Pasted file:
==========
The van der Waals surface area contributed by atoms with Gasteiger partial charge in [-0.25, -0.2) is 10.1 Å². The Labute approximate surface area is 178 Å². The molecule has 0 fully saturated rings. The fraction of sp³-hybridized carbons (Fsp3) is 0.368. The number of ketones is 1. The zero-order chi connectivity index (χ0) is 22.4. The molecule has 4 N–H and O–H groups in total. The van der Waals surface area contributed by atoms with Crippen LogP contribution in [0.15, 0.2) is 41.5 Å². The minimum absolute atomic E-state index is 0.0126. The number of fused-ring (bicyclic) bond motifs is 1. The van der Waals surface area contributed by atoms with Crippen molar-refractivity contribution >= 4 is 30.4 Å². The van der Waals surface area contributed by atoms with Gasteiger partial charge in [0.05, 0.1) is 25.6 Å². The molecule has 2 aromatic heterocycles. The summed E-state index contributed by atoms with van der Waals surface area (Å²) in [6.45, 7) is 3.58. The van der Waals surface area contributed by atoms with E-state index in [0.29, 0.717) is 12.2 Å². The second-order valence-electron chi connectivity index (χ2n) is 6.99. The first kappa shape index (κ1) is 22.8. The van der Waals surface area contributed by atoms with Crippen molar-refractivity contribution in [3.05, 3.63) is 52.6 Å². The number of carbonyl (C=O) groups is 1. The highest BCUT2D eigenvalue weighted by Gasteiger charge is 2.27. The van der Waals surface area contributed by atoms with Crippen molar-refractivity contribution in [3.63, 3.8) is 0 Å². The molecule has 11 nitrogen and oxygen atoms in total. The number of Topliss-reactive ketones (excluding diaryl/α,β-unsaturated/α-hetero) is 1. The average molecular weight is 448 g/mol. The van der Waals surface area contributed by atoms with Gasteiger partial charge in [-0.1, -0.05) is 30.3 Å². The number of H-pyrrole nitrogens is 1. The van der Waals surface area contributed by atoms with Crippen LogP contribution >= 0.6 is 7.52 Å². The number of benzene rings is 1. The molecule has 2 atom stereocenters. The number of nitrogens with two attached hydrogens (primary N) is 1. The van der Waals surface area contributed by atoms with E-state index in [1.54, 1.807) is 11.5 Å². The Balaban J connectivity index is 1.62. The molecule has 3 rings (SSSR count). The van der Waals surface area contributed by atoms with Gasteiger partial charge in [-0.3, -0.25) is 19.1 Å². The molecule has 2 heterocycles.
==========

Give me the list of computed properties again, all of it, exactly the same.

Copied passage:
The van der Waals surface area contributed by atoms with Gasteiger partial charge in [-0.25, -0.2) is 10.1 Å². The Labute approximate surface area is 178 Å². The molecule has 0 fully saturated rings. The fraction of sp³-hybridized carbons (Fsp3) is 0.368. The number of ketones is 1. The zero-order chi connectivity index (χ0) is 22.4. The molecule has 4 N–H and O–H groups in total. The van der Waals surface area contributed by atoms with Crippen LogP contribution in [0.15, 0.2) is 41.5 Å². The minimum absolute atomic E-state index is 0.0126. The number of fused-ring (bicyclic) bond motifs is 1. The van der Waals surface area contributed by atoms with Crippen molar-refractivity contribution >= 4 is 30.4 Å². The van der Waals surface area contributed by atoms with Gasteiger partial charge in [0.05, 0.1) is 25.6 Å². The molecule has 2 aromatic heterocycles. The summed E-state index contributed by atoms with van der Waals surface area (Å²) in [6.45, 7) is 3.58. The van der Waals surface area contributed by atoms with E-state index in [0.29, 0.717) is 12.2 Å². The second-order valence-electron chi connectivity index (χ2n) is 6.99. The first kappa shape index (κ1) is 22.8. The van der Waals surface area contributed by atoms with Crippen molar-refractivity contribution in [3.05, 3.63) is 52.6 Å². The number of carbonyl (C=O) groups is 1. The highest BCUT2D eigenvalue weighted by Gasteiger charge is 2.27. The van der Waals surface area contributed by atoms with Crippen molar-refractivity contribution in [3.63, 3.8) is 0 Å². The molecule has 11 nitrogen and oxygen atoms in total. The number of Topliss-reactive ketones (excluding diaryl/α,β-unsaturated/α-hetero) is 1. The average molecular weight is 448 g/mol. The van der Waals surface area contributed by atoms with Gasteiger partial charge in [-0.1, -0.05) is 30.3 Å². The number of H-pyrrole nitrogens is 1. The van der Waals surface area contributed by atoms with Crippen LogP contribution >= 0.6 is 7.52 Å². The number of benzene rings is 1. The molecule has 2 atom stereocenters. The number of nitrogens with two attached hydrogens (primary N) is 1. The van der Waals surface area contributed by atoms with E-state index in [1.54, 1.807) is 11.5 Å². The Balaban J connectivity index is 1.62. The molecule has 3 rings (SSSR count). The van der Waals surface area contributed by atoms with Gasteiger partial charge in [-0.3, -0.25) is 19.1 Å². The molecule has 2 heterocycles.